The fall of Phaethon: Does this myth reflect an impact ("Chiemgau Impact") in Bavaria during the Celtic period?
|Location||International Geological Congress,oslo 2008|
|Author||Rappenglueck, Barbara and Michael|
|Holding Date||08 September 2008|
In Greek mythology there exists one story that had been interpreted by modern scholars as well as by authors of classical antiquity to describe the fall of a heavenly body: the story of Phaethon. Its main features are the following ones: Phaethon, the son of Helios, borrows the sun-chariot of his father for just one day. But he is not able to keep course along the sun’s accustomed path and the un-oriented, burning chariot sets parts of heaven and earth on fire. To prevent an even bigger catastrophe, Zeus strikes Phaethon by his thunderbolt and the youth falls to earth into the river Eridanos.
In an article published in 2007 (Barbara and Michael Rappenglück: Does the myth of Phaethon reflect an impact? — Revising the fall of Phaethon and considering a possible relation to the Chiemgau Impact, in: Mediterranean Archaeology and Archaeometry, special issue vol. 6 no. 3 , 101-109) we analysed the arguments given by the ancient classical authors for interpreting this story as the reflection of a natural phenomenon. Then we compared the old descriptions of Phaethon’s fall with nowadays knowledge of impact phenomena. Furthermore we examined the texts for clues to the time and the location of the hypothesised impact. These considerations resulted in the hypothesis that the myth of Phaethon reflects a concrete strike of an extraterrestrial body, the so-called Chiemgau Impact. This impactor hit the south-east of Bavaria/Germany at some time during the Celtic period. It left a crater-strewnfield of about 100 craters with a size ranging from 3 m to 400 m in diameter.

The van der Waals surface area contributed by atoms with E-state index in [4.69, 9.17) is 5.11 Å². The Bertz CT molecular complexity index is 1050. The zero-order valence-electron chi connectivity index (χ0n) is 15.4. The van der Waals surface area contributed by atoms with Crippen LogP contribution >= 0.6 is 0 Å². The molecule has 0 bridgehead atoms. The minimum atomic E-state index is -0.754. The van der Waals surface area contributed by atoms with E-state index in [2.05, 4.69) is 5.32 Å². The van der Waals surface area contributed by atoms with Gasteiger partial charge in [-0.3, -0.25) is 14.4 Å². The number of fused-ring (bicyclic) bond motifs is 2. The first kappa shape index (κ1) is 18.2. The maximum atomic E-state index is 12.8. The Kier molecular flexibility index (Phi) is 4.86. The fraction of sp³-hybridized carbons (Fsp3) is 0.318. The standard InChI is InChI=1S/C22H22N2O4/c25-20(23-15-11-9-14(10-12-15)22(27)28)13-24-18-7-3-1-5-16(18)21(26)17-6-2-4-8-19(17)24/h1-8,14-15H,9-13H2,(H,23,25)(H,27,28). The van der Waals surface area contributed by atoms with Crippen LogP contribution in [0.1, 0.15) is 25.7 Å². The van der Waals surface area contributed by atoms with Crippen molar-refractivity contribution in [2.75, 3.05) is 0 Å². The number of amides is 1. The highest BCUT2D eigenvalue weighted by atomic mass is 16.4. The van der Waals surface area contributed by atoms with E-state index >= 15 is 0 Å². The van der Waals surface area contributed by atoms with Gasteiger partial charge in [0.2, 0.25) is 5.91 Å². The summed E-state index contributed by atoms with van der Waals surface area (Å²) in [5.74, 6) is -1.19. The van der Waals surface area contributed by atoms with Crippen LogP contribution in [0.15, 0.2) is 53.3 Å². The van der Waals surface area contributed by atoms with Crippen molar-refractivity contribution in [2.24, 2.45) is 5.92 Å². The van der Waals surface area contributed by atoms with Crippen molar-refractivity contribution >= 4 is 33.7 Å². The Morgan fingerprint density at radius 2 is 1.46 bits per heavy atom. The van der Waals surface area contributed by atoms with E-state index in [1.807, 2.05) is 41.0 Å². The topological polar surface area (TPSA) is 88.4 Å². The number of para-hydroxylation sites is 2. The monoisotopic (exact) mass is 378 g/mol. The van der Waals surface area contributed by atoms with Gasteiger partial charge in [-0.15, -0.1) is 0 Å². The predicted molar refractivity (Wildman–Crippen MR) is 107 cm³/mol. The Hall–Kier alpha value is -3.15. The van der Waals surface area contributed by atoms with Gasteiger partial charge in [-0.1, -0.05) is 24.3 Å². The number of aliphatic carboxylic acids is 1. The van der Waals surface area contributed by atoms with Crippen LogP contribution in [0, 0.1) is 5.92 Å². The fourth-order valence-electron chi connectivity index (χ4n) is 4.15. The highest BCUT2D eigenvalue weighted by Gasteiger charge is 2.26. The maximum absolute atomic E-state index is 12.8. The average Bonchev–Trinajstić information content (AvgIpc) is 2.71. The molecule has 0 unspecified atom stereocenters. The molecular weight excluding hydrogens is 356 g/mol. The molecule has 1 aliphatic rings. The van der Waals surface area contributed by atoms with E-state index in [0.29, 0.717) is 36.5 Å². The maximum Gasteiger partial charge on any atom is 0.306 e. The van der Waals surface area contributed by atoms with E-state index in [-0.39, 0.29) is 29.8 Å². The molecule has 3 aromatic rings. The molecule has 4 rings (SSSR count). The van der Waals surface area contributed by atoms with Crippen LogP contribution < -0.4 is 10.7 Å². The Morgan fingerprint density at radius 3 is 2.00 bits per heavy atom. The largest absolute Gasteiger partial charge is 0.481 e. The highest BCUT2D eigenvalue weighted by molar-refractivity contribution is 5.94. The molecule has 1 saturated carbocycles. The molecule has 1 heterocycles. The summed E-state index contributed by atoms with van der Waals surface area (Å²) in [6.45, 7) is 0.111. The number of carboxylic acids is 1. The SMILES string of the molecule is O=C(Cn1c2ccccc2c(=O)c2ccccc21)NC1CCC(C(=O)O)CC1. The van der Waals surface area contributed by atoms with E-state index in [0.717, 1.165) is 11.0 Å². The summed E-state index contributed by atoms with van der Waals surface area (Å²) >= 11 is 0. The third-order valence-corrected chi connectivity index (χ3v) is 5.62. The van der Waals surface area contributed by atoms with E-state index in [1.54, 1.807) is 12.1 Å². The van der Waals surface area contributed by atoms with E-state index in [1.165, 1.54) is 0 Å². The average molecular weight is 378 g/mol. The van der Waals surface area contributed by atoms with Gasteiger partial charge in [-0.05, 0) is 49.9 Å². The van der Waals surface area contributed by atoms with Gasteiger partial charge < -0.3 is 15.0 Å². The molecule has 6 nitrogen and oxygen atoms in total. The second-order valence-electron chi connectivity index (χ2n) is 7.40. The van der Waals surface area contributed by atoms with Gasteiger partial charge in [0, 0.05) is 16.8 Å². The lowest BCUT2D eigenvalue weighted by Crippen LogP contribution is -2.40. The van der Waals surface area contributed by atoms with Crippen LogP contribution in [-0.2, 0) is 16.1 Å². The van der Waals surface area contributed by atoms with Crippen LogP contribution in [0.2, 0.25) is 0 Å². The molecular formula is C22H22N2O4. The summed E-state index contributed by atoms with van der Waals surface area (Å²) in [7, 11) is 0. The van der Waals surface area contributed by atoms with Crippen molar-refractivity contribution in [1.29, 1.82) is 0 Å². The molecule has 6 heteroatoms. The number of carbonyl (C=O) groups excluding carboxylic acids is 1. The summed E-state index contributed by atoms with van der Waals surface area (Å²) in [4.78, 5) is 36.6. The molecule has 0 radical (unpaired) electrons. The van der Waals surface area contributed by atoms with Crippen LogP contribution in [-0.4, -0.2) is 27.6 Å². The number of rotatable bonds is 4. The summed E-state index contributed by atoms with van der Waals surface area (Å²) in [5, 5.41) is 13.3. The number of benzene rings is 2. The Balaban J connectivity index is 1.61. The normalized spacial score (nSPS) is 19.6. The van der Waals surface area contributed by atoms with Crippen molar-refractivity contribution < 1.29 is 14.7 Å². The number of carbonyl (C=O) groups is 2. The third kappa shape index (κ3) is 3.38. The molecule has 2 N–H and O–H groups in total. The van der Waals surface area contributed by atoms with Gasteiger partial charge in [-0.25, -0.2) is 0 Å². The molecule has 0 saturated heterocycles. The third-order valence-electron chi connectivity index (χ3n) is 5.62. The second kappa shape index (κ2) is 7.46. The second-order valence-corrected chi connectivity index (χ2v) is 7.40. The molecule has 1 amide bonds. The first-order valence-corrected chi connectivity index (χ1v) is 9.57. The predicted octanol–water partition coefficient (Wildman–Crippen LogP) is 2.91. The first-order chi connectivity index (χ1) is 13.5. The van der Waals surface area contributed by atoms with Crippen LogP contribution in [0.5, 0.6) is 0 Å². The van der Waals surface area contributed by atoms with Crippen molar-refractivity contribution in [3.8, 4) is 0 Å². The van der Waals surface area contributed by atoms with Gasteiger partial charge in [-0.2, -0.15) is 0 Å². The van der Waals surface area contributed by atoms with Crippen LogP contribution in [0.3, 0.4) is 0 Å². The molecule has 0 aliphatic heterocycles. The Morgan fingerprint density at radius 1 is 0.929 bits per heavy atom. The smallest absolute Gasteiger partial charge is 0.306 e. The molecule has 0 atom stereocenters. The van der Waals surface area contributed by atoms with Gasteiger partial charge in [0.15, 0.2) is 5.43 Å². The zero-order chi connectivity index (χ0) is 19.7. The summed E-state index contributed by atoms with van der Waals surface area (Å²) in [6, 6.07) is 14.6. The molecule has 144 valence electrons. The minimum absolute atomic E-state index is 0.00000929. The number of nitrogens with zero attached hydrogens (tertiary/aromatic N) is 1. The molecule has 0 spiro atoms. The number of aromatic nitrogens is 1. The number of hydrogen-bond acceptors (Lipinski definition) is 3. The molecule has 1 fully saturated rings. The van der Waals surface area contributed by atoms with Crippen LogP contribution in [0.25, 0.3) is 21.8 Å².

As our published article represents the state of research given in the year 2005, we will now present the actual state of research. We interlock details of the ancient texts with the results of our interdisciplinary geological, geophysical, mineralogical, pedological and archaeological research in the affected area. Additional support is given by astronomical considerations concerning the modelling of the Chiemgau Impact. Based on these arguments there is some good evidence for our hypothesis, that the Phaethon-myth indeed reflects the Chiemgau Impact.